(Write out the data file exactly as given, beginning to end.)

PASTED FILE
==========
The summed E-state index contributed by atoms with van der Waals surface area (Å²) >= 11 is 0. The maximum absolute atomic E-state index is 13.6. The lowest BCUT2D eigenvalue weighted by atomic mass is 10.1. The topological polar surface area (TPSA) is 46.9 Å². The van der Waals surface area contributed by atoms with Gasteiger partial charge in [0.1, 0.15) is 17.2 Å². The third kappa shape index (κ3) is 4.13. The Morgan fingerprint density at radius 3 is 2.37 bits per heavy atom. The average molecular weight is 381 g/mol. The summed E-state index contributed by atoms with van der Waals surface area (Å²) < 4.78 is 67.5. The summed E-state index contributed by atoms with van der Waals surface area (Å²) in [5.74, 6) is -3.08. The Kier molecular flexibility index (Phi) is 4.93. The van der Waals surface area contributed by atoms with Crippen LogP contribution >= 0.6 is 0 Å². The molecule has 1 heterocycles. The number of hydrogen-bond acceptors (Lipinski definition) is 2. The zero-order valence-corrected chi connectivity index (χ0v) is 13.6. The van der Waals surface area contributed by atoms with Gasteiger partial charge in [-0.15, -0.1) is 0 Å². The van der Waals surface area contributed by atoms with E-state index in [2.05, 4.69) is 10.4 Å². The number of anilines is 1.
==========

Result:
The summed E-state index contributed by atoms with van der Waals surface area (Å²) >= 11 is 0. The maximum absolute atomic E-state index is 13.6. The lowest BCUT2D eigenvalue weighted by atomic mass is 10.1. The topological polar surface area (TPSA) is 46.9 Å². The van der Waals surface area contributed by atoms with Gasteiger partial charge in [0.1, 0.15) is 17.2 Å². The third kappa shape index (κ3) is 4.13. The Morgan fingerprint density at radius 3 is 2.37 bits per heavy atom. The average molecular weight is 381 g/mol. The summed E-state index contributed by atoms with van der Waals surface area (Å²) < 4.78 is 67.5. The summed E-state index contributed by atoms with van der Waals surface area (Å²) in [5.74, 6) is -3.08. The Kier molecular flexibility index (Phi) is 4.93. The van der Waals surface area contributed by atoms with Crippen LogP contribution >= 0.6 is 0 Å². The molecule has 1 heterocycles. The number of hydrogen-bond acceptors (Lipinski definition) is 2. The zero-order valence-corrected chi connectivity index (χ0v) is 13.6. The van der Waals surface area contributed by atoms with Gasteiger partial charge in [-0.15, -0.1) is 0 Å². The van der Waals surface area contributed by atoms with E-state index in [2.05, 4.69) is 10.4 Å². The number of anilines is 1.